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OSHA: Time to Speak Up about Safety and Health Program Management Guidelines

OSHA: Time to Speak Up about Safety and Health Program Management Guidelines

OSHA is seeking public comment on an updated version of its voluntary Safety and Health Program Management Guidelines.

First published in 1989, OSHA’s voluntary Safety and Health Program Management Guidelines are being updated to reflect modern technology and practices and OSHA is seeking public input as part of the process.

The guidelines are intended to help employers establish health and safety management plans at their workplaces. Key principles include finding and fixing hazards before they cause injury or illness, and making sure that workers have a voice in safety and health.

“The goal of safety and health management is to prevent workplace injuries, illnesses and deaths,” said Assistant Secretary of Labor for Occupational Safety and Health Dr. David Michaels. “Employers who embrace these guidelines will experience lower injury and illness rates, and their progress in improving the safety culture at their worksites will contribute to higher productivity, reduced costs and greater worker satisfaction.”

The guidelines are advisory only and do not create any new legal obligations or alter existing obligations created by OSHA standards or regulations.

In a statement, the National Safety Council said the guidelines “will provide much needed direction and support to any business striving to achieve safe operations, but especially small and mid-sized businesses and those with multiemployer worksites. We look forward to engaging with OSHA as they continue to develop these guidelines in our shared effort to drive down the rate of unintentional injury and death in our nation’s workplaces.”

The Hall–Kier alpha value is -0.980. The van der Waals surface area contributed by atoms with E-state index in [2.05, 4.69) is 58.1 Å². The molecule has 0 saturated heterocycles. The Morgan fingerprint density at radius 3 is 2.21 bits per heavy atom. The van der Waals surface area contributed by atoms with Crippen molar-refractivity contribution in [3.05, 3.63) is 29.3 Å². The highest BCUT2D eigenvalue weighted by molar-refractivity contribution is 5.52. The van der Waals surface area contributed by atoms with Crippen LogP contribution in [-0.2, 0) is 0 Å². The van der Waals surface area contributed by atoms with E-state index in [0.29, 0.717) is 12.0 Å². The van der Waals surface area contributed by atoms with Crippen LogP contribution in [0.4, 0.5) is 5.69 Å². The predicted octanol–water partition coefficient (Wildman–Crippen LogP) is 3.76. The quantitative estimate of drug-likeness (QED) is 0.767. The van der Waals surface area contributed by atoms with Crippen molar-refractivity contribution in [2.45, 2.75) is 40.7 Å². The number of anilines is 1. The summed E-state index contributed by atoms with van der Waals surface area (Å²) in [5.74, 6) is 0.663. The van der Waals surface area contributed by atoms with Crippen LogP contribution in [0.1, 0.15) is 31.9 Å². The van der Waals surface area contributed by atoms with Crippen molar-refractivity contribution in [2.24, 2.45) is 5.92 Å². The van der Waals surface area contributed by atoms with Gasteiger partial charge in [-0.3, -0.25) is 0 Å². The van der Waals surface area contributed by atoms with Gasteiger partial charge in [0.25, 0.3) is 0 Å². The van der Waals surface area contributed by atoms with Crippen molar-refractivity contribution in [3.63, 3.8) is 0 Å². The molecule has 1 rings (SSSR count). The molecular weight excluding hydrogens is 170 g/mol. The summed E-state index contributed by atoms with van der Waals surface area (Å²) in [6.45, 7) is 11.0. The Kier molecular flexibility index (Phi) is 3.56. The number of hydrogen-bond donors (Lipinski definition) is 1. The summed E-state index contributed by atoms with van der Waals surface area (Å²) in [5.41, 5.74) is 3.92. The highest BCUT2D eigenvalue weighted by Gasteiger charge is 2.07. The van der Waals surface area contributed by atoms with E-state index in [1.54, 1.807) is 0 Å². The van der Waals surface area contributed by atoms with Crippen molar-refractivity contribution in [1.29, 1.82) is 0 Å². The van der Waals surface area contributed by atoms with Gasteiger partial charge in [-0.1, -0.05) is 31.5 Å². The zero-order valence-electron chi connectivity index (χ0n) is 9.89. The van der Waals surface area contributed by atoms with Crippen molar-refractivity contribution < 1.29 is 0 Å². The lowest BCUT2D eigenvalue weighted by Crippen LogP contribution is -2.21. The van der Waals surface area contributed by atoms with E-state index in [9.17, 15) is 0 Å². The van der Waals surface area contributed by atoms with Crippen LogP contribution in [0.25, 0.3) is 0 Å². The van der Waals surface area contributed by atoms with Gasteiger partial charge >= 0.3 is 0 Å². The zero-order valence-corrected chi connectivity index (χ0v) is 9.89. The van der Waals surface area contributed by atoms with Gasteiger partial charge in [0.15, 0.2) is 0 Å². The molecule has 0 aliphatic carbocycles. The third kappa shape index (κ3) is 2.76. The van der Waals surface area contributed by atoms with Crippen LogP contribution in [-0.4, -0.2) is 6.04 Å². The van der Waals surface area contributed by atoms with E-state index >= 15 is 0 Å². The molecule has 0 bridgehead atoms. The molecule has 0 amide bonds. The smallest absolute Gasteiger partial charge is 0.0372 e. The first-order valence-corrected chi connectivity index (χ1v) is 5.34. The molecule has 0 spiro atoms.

ASSE President Michael Belcher said his organization appreciates OSHA’s commitment to encouraging better employer management of workplace safety and health risks in the draft update of its Safety and Health Program Management Guidelines, and that ASSE "looks forward to sharing the views of its members who are the leaders in addressing workplace risks through safety and health management plans."

Calling the updated guidelines "a step in the right direction,"  Belcher added that ASSE is disappointed that the Obama administration has not pursued an OSHA standard that would require all employers to develop and implement such plans.

"A well-written OSHA standard could help every U.S employer move towards the safety and health management approaches that the best employers already use to protect workers and their profit margins.  It could also bring the U.S. closer to more effective workplace safety and health regulatory approaches increasingly being used by our international competitors," said Belcher. "We encourage OSHA not to let these guidelines be the agency’s last and best effort in moving the nation towards a more effective approach to protecting workers.” 

For more information and to review the draft guidelines and provide comment, visit OSHA’s Safety and Health Program Management webpage. Comments will be accepted until Feb. 15, 2016. Comments can also be posted directly to using Docket #OSHA-2015-0018.

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